The Epicurean: Amherst, a Low-Key Food Paradise

Matt Segall, Columnist

I hear so much talk about how Oberlin needs an Indian or a Thai restaurant — or whatever the complainer is craving at the time. But northeast Ohio itself has such a vast culinary identity, which I would also like to see better represented in Oberlin. Sal and Al’s Diner, only a 10-minute drive away in Amherst, captures Northeast Ohio’s culinary profile better than any other restaurant I have visited. These fine folks pride themselves on making everything they serve in-house, and it shines through on the plate and palette.

If one dish could sum up Cleveland’s food identity, it would be the pierogi. Native to Poland, Russia and Ukraine, the pierogi represents the area’s immigrant history and culture. Nowadays, pierogi variations available in Cleveland run the gamut from the traditional potato and cheese option, to a trendy beef cheek and wild mushroom variety, to a sweet peanut butter and banana dessert. Sal and Al’s sticks to the traditional end of the spectrum with a potato and cheese-filled dumpling fried in clarified butter and topped with perfectly translucent onions. The dough has a pleasant chewy texture with a good amount of resistance that complements the smooth, uniform cheesy potato filling on the inside.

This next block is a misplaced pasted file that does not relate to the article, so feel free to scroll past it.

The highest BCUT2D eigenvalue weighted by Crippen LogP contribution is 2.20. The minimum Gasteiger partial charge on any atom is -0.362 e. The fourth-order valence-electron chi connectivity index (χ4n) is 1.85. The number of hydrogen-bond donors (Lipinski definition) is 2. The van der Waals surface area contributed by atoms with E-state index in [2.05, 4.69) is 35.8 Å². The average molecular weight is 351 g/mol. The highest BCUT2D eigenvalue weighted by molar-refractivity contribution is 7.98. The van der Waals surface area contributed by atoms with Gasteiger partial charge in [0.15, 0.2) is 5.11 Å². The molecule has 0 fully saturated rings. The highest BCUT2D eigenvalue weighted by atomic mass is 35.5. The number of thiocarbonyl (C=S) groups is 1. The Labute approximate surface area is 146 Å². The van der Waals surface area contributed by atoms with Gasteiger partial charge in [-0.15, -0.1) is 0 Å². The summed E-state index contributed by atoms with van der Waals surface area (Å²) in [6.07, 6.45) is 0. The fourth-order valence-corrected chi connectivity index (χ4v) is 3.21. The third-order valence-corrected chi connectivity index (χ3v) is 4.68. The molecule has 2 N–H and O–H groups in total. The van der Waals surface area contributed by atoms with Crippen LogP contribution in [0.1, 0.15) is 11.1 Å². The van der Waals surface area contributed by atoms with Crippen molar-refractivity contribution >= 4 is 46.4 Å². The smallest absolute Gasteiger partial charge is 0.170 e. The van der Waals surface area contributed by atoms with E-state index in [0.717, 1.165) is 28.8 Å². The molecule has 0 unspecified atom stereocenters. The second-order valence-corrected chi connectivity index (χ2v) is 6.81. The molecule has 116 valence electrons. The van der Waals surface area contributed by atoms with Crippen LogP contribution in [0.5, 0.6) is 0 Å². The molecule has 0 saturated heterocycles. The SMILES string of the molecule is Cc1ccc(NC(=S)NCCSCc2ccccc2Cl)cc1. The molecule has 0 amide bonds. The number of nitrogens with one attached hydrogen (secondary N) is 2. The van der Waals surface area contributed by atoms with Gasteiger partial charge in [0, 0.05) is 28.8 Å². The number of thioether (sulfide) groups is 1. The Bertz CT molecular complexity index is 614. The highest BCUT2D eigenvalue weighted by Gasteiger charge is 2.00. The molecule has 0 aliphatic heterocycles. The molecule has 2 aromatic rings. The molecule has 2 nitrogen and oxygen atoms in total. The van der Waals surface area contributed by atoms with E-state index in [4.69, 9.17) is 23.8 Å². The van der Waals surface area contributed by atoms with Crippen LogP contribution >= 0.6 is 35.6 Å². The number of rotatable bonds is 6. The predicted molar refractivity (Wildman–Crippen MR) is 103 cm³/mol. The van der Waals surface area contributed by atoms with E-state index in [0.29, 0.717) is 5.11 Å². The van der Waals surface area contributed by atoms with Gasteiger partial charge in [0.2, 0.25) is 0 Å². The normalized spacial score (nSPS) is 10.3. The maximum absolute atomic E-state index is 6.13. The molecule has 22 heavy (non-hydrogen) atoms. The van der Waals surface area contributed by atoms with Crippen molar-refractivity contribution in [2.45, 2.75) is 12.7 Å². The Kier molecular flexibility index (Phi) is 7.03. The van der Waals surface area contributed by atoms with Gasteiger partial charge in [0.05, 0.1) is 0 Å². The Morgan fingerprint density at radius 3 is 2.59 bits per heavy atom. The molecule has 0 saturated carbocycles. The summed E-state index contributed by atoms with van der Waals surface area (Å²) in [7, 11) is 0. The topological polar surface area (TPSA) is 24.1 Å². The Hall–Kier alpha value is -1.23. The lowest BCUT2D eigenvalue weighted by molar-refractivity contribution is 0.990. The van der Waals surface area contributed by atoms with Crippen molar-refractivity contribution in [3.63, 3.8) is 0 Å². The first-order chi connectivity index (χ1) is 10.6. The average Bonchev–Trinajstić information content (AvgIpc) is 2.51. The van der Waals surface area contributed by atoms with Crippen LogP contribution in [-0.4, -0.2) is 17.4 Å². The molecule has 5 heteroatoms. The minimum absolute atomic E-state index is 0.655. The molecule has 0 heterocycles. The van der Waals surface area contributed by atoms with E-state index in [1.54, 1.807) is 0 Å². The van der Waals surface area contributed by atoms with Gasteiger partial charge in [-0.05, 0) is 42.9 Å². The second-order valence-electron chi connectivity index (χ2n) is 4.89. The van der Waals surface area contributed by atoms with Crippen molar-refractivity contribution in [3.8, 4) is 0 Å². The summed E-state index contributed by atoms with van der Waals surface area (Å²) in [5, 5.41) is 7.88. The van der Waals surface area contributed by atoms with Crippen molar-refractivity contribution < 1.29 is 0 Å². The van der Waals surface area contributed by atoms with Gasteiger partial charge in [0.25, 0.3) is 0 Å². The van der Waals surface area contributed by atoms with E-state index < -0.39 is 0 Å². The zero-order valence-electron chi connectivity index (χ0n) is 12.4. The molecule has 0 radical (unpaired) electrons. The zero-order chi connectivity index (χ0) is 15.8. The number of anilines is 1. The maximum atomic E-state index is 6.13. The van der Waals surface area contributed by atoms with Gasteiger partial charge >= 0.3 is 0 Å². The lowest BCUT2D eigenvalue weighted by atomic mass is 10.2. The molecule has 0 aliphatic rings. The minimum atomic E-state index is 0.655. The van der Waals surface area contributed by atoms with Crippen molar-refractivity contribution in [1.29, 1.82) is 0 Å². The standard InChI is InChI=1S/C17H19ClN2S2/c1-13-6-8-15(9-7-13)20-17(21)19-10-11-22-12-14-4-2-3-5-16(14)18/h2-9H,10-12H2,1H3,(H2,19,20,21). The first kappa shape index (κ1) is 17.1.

Sal and Al’s offers other dishes which reflect the Hungarian population’s influence in the area such as chicken paprikash, which consists of dark chicken meat simmered in a paprika and cream sauce and served with spaetzle. Their burgers are also fantastic. Thin patties of freshly ground beef allow for beautifully crispy exteriors and lightly pink interiors and are served with a variety of classic topping combinations.

Beyond their fantastic product, Sal and Al’s offers true Midwestern hospitality. Every server I’ve had there has been charming and attentive, but not overly so. They seem like they genuinely enjoy their jobs and are proud to represent their employer. The staff are not overly trained in fine hospitality but are nice folks who have respect for their customers. For better or worse, this level of service is pretty rare these days, which makes Sal and Al’s a stand out.

Even after stuffing yourself at Sal and Al’s, it is hard to ignore the scent of fresh-baked breads and pastries wafting over from Kiedrowski’s next door. The saints that occupy the kitchen at Kiedrowski’s are true pastry innovators. Baking Buyer magazine agrees with me, as they voted Kiedrowski’s the best bakery in America. Their signature item, the Snoogle, an amazing phyllo-puff hybrid dough filled with cream cheese frosting — a testament to their mastery. Kiedrowski’s is not a one-trick pony, though. They excel at all varieties of pastries — cakes, pies, donuts, brownies, cookies and pretty much anything else you can imagine. On my most recent trip to Amherst I indulged in a divine maple bacon bar and the always-delicious Snoogle. Find out for yourself why they sell 100 dozen Snoogles every weekend.

I was tired of Oberlin’s dining options after my first semester at Oberlin, but even if you love downtown’s meager culinary offerings, do yourself a favor and make the trip to Amherst.